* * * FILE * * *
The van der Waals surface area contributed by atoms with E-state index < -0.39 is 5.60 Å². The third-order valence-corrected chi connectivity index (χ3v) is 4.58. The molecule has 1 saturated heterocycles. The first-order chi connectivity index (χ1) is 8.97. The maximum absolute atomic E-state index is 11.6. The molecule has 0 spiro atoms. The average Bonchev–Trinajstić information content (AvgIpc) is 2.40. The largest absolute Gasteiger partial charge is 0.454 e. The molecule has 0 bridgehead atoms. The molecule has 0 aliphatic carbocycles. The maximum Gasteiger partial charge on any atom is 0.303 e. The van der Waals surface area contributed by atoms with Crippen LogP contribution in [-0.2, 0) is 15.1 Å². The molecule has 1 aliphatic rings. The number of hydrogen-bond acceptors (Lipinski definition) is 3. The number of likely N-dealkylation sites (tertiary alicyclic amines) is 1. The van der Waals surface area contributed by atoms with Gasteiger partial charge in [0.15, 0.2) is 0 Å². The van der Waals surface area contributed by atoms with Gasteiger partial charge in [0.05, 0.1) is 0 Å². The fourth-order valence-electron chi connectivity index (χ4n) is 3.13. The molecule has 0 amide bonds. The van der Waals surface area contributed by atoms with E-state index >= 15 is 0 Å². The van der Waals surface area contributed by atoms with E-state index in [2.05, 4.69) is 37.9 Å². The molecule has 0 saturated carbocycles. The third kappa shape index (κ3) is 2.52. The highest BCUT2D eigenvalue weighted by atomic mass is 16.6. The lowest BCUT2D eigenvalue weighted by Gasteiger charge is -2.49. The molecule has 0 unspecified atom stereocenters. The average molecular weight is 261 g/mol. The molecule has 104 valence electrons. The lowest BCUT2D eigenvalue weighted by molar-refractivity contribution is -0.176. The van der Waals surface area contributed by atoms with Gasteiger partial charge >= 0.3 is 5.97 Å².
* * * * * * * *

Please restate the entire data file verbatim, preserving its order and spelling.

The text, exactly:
The van der Waals surface area contributed by atoms with E-state index < -0.39 is 5.60 Å². The third-order valence-corrected chi connectivity index (χ3v) is 4.58. The molecule has 1 saturated heterocycles. The first-order chi connectivity index (χ1) is 8.97. The maximum absolute atomic E-state index is 11.6. The molecule has 0 spiro atoms. The average Bonchev–Trinajstić information content (AvgIpc) is 2.40. The largest absolute Gasteiger partial charge is 0.454 e. The molecule has 0 bridgehead atoms. The molecule has 0 aliphatic carbocycles. The maximum Gasteiger partial charge on any atom is 0.303 e. The van der Waals surface area contributed by atoms with Crippen LogP contribution in [-0.2, 0) is 15.1 Å². The molecule has 1 aliphatic rings. The number of hydrogen-bond acceptors (Lipinski definition) is 3. The number of likely N-dealkylation sites (tertiary alicyclic amines) is 1. The van der Waals surface area contributed by atoms with Gasteiger partial charge in [0.15, 0.2) is 0 Å². The van der Waals surface area contributed by atoms with Gasteiger partial charge in [0.05, 0.1) is 0 Å². The fourth-order valence-electron chi connectivity index (χ4n) is 3.13. The molecule has 0 amide bonds. The van der Waals surface area contributed by atoms with E-state index >= 15 is 0 Å². The van der Waals surface area contributed by atoms with E-state index in [2.05, 4.69) is 37.9 Å². The molecule has 0 saturated carbocycles. The third kappa shape index (κ3) is 2.52. The highest BCUT2D eigenvalue weighted by atomic mass is 16.6. The lowest BCUT2D eigenvalue weighted by Gasteiger charge is -2.49. The molecule has 0 unspecified atom stereocenters. The average molecular weight is 261 g/mol. The molecule has 104 valence electrons. The lowest BCUT2D eigenvalue weighted by molar-refractivity contribution is -0.176. The van der Waals surface area contributed by atoms with Gasteiger partial charge >= 0.3 is 5.97 Å².